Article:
For the past few days I was quite emotionally distressed about the result. I failed band 10 and this is my second attempt. Well, I didn’t actually expect this as I walked out the exam hall feeling quite good and relieved…
Just a bit about my background. I am based in a developing Asian country, doing something that’s related to the investment profession. That’s a huge brain drain issue in my home country due to a lot of push factors and just like most of my peers, I’ve been thinking of relocating to other developed Asian countries like Singapore/Hong Kong. My goal is to join buy-side and I don’t mind starting from beginning in a new place.
Competition is very stiff esp for entry/mid level buy-side jobs in my intended destinations. I have only an average education background by the standard of those places and I know countries like Singapore/HK do look alot on brand names. For the fast few years, I guess I’ve been sending out like 300-500 resumes yet to no avail. I thought passing CFA exams itself might help me a little bit in the job-hunting process, at least getting some phone calls.
I’m not in the buy-side. I know CFA is especially relevant for those work in the buy side. So I’ve been thinking if I eventually pass and were to asked this question by recruiters or future employers :“This is your N attempt?” If I told them 3 or a bigger number, would I be thought of somebody as less competitive. I know this sounds silly as I know the exam does not reflect my intelligence nor my ability to do the job. Somehow in some places people really look up to those who can achieve much in short time. I especially welcome comments from anybody working in Asia.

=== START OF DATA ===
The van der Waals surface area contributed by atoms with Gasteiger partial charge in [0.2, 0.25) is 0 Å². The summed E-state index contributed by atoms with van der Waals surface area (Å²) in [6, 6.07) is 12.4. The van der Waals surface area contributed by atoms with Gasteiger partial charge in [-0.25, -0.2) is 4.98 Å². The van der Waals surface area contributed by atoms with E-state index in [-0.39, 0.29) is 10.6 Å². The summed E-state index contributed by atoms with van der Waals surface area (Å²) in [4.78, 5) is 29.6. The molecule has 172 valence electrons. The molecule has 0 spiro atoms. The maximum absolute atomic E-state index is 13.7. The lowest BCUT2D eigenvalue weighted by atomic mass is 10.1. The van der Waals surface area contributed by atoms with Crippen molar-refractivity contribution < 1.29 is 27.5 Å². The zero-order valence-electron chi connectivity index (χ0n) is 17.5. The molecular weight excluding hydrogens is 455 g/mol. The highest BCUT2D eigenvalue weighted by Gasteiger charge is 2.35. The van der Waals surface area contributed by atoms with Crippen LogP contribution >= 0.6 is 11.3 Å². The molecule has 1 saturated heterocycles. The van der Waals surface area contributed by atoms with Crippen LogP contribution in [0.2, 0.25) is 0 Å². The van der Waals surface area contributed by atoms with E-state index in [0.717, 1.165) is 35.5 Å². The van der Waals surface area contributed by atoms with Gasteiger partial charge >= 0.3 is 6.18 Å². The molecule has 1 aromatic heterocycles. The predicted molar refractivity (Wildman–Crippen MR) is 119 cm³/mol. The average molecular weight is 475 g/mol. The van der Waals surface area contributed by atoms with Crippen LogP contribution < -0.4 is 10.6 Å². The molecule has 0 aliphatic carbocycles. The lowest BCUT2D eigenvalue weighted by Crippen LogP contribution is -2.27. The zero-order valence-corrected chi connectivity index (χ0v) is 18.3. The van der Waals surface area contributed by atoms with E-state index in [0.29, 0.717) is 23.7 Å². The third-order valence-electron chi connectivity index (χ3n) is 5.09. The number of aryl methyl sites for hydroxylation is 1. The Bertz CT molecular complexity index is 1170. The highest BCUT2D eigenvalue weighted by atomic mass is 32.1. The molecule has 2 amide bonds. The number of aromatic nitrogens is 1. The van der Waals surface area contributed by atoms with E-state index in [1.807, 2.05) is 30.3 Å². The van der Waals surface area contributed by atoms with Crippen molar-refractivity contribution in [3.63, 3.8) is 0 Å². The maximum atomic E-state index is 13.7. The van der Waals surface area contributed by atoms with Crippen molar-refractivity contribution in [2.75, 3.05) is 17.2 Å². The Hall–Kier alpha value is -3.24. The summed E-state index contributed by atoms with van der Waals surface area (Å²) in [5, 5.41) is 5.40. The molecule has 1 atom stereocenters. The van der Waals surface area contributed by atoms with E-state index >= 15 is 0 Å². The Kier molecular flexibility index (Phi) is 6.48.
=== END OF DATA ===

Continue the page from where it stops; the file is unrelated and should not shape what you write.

I am originally from a developing Asian country myself but recently moved to Hong Kong. My job is partially related to the finance profession but I’ll try to keep my points about the general situation. For your information, before I started looking for a job here, I did finish a master’s degree from a university in HK.
Recruiters here tend to compare you to others who arrive from Ivy league universities from America, or the best universities in China. Since it’s difficult to compete with these individuals on an absolute scale, I took a different approach.
Although I do have a reasonable amount of qualifications, I tried to downplay this aspect signficantly (summarizing these in a few lines at the end of the CV). I mean, if they want to see my qualifications or know more about them, they can always ask, right?
Instead, I focused on my story. I think most applicants tend to forget that their interviewers are also human-beings. For example, when I told one of my interviewers about how my drive was fueled by my father, he instantly connected to it. He later told me that it touched him since he is a father too. I would suggest that, unless you’re from a privileged educational background, focusing on your absolute qualifications is not going to get you far in places like HK. Instead, focus on what makes you, you. Sure a Harvard graduate could solve a problem faster, but, can people work with him? Can they expect him to be loyal to their firm for many years? If you can convince your interviewer that you’re different then you may have a better shot. Just my $0.02.